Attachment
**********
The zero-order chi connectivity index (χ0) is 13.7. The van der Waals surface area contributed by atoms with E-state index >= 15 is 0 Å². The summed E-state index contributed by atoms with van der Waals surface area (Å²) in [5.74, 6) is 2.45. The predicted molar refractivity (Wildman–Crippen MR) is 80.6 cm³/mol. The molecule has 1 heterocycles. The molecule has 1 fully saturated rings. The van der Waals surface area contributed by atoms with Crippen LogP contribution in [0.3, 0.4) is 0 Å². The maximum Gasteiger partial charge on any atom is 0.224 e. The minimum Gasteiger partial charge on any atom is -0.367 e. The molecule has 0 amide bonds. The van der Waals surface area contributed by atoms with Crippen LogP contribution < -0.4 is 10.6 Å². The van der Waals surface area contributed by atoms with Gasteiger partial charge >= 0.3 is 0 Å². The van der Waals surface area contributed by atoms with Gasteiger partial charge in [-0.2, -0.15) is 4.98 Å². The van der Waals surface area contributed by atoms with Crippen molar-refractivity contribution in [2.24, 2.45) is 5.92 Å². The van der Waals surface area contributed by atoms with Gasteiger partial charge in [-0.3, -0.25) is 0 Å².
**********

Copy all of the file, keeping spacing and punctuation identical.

The zero-order chi connectivity index (χ0) is 13.7. The van der Waals surface area contributed by atoms with E-state index >= 15 is 0 Å². The summed E-state index contributed by atoms with van der Waals surface area (Å²) in [5.74, 6) is 2.45. The predicted molar refractivity (Wildman–Crippen MR) is 80.6 cm³/mol. The molecule has 1 heterocycles. The molecule has 1 fully saturated rings. The van der Waals surface area contributed by atoms with Crippen LogP contribution in [0.3, 0.4) is 0 Å². The maximum Gasteiger partial charge on any atom is 0.224 e. The minimum Gasteiger partial charge on any atom is -0.367 e. The molecule has 0 amide bonds. The van der Waals surface area contributed by atoms with Crippen LogP contribution < -0.4 is 10.6 Å². The van der Waals surface area contributed by atoms with Gasteiger partial charge >= 0.3 is 0 Å². The van der Waals surface area contributed by atoms with Gasteiger partial charge in [-0.2, -0.15) is 4.98 Å². The van der Waals surface area contributed by atoms with Crippen molar-refractivity contribution in [2.24, 2.45) is 5.92 Å². The van der Waals surface area contributed by atoms with Gasteiger partial charge in [-0.3, -0.25) is 0 Å².